But I'd like to focus more on #1 and #2 – because I believe that these are actually the problems that, when solved, can deliver the most benefit to scientists very quickly. They don't depend on innovation in either the fundamental science or information technology. Rather, they depend primarily on end users and their organizations implementing technologies that already exist and   if deployed with reasonable thought and discipline   can have a huge positive impact on scientific productivity.  

Here are a few examples.

Collaboration Tools

Social networking, Wikis, Google Hangouts [watch] and other networking technologies make it easy and inexpensive to create more-flexible collaboration experiences for scientists.  These aren’t your father’s collaboration tools – the kind of process-automation gizmos that most technology companies produced for businesses over the past 30 years. Rather, these new tools empower the individual to self-publish experimental design and results and share  with groups of relevant and interested people  early and often. Think radically more- dynamic feedback loops on experimentation, and much more granular publishing and review of results and conclusions.  

Much of what scientists need in their systems is collaborative in nature.  If you are a researcher working in either a commercial organization or academic/philanthropic organization, how do you know that those experiments haven’t already been done by someone else – or aren’t being run now?  If scientists had the ability to "follow" and "share" their research and results as easily as we share social information on the Web, many of these questions would be as easy to answer as "Who has viewed my profile on LinkedIn?"  

Part of this depends on the clear definition of scientific "entities": Just as you have social entities on Facebook  Groups, Individuals, etc.   scientists have natural scientific entities. In the life sciences, it's the likes of Compounds, Proteins, Pathways, Targets, People, etc.  If you do a decent job of defining these entities and representing them in digital form with appropriate links to scientific databases (both public and private), you can easily "follow compound X." This would enable a scientist to not only identify who is working on scientific entities that he's interested in, but also fundamentally to stand on the shoulders of others, avoid reinventing  the wheel, and raise the overall level of global scientific knowledge and efficiency by sharing experiments with the community.  

Two start-ups that I mentioned in my earlier blog post  Wingu and Syapse  are creating Web services that enable this kind of increased collaboration and distribution of research in the pharma industry.  Many large commercial organizations are attempting to provide this type of functionality using systems such as SharePoint and MediaWiki.  Unfortunately, they are finding that traditional IT organizations and their technology suppliers lack the expertise to engage users in experiences that can compete for attention relative to consumer Internet and social tools.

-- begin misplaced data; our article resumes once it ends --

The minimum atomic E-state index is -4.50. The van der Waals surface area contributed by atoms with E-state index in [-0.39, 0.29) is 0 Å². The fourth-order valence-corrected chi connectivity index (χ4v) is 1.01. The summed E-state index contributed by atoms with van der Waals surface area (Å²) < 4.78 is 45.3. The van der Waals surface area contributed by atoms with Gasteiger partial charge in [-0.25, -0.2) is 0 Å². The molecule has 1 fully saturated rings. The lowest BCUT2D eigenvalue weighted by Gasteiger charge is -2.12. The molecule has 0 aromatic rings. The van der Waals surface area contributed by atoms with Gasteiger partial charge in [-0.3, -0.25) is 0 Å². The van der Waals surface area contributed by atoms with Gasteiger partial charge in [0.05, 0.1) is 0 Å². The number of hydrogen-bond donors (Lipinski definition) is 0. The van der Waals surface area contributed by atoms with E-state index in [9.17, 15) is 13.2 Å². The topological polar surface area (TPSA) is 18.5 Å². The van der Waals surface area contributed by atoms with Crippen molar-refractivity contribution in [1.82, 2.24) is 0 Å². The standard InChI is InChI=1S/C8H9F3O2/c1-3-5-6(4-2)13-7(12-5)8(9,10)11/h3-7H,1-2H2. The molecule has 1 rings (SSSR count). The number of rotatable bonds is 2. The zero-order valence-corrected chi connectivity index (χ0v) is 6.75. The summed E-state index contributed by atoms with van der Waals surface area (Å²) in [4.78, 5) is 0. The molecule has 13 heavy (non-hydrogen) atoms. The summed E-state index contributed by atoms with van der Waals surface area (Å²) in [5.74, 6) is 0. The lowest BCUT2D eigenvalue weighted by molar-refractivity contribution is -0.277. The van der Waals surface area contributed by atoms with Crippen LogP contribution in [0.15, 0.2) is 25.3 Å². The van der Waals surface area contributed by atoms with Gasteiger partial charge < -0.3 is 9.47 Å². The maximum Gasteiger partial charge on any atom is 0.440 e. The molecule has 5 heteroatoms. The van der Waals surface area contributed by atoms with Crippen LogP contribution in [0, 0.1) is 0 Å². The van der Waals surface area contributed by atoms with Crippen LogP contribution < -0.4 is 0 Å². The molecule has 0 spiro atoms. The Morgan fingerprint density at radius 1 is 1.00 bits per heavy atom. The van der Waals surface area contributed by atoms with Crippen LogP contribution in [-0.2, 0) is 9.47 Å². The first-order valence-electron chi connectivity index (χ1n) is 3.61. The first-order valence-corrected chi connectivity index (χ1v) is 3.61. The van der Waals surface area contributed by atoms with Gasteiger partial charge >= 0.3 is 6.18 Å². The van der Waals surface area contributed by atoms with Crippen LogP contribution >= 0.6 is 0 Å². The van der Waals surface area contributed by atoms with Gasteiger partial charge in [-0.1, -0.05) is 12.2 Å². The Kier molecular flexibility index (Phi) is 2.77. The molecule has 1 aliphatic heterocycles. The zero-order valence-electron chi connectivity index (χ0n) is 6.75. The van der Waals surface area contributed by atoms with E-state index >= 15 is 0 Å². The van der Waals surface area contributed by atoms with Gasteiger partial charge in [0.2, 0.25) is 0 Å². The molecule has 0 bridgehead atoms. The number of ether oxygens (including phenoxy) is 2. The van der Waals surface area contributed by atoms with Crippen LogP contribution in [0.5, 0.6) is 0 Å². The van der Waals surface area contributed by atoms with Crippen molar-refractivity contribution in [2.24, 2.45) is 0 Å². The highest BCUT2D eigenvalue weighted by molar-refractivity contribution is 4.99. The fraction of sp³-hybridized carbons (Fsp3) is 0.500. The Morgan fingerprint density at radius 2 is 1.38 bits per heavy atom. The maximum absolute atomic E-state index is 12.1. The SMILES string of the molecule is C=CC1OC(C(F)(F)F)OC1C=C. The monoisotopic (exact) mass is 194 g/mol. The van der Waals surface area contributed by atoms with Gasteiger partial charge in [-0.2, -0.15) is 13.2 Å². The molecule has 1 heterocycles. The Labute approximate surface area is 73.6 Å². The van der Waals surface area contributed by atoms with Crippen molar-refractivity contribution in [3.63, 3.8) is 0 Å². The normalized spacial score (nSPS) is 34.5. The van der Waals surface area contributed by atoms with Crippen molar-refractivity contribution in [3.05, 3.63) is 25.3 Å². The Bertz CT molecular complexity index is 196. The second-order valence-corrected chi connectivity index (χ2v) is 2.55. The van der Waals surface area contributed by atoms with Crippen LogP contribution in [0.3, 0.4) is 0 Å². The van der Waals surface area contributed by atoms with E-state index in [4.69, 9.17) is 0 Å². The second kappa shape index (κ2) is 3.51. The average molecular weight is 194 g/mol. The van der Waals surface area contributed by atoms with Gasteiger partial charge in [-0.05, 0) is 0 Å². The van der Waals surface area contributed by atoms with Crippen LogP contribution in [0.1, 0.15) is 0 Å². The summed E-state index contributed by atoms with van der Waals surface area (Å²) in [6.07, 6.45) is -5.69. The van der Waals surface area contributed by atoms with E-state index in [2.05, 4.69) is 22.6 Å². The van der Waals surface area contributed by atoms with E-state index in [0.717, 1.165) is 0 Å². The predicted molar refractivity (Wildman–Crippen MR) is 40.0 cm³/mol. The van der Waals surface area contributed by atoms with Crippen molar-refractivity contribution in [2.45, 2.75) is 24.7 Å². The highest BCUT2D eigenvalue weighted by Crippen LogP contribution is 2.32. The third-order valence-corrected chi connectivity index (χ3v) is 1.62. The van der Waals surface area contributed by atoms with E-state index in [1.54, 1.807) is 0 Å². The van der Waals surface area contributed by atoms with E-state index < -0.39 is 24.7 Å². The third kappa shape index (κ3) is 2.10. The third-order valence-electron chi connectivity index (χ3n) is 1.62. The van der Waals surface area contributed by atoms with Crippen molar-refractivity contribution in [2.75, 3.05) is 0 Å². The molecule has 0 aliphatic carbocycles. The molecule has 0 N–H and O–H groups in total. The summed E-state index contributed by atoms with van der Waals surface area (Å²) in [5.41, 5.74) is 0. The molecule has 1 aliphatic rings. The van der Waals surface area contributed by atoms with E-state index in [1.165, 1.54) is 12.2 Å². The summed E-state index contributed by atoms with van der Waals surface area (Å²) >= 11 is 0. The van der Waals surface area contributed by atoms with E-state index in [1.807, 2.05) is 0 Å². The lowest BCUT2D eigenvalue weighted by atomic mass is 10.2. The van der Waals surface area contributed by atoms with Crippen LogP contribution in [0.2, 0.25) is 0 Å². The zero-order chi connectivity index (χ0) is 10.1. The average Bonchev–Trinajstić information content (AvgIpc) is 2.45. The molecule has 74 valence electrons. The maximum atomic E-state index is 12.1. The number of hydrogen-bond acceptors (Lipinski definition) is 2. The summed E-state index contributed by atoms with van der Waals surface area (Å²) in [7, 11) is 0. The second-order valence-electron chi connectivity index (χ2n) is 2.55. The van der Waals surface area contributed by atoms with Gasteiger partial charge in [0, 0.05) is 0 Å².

I've watched this dynamic as various research groups have begun to adopt Google Apps.  It's fascinating because companies and academic institutions that adopt Google Apps get the benefit of all the thousands of engineers who are working to improve Google's consumer experience and just apply these same improvements to their commercial versions  truly an example of the "commercialization of enterprise IT" (and credit to my friend Dave Girouard for the great job he did building the Enterprise group at Google over the past eight years).  

One of the ways that Google might end up playing a large and important role in scientific information is due to the fact that many academic institutions are aggressively adopting Gmail and Google Apps in general as an alternative to their outdated email and productivity systems. They have skipped the Microsoft Exchange stage and gone right to multi-tenant hosted email and apps. The additional benefit of this is that many scientists will get used to using multi-user spreadsheets and editing docs collaboratively in real time instead of editing Microsoft Office documents, sending them via email, saving them, editing them, sending them back via email, blah...blah...blah.

If companies aren't doing the Google Apps thing, they are probably stuck with Microsoft - and locked into the three-five year release cycles of Microsoft technology in order to get any significant improvements to systems like SharePoint.  After a while, it becomes obvious that the change to Google Apps is worthwhile relative to the bottleneck of traditional third-party software release cycles. Particularly for researchers, for whom these social features can have a transformational effect on their experimental velocity and personal productivity.  

Another example of how this dynamic is playing out is seen in the dynamic between innovators Yammer and Jive vs. Microsoft SharePoint. This is a great example of how innovators are driving existing enterprise folks to change, but ultimately we'll see how the big enterprise tech companies  Microsoft, IBM, etc.  can respond to the social networking and Internet companies stepping into their turf. And we'll see if Microsoft can make Office365 function like Google Apps. But if Azure is any indication, I'd be skeptical.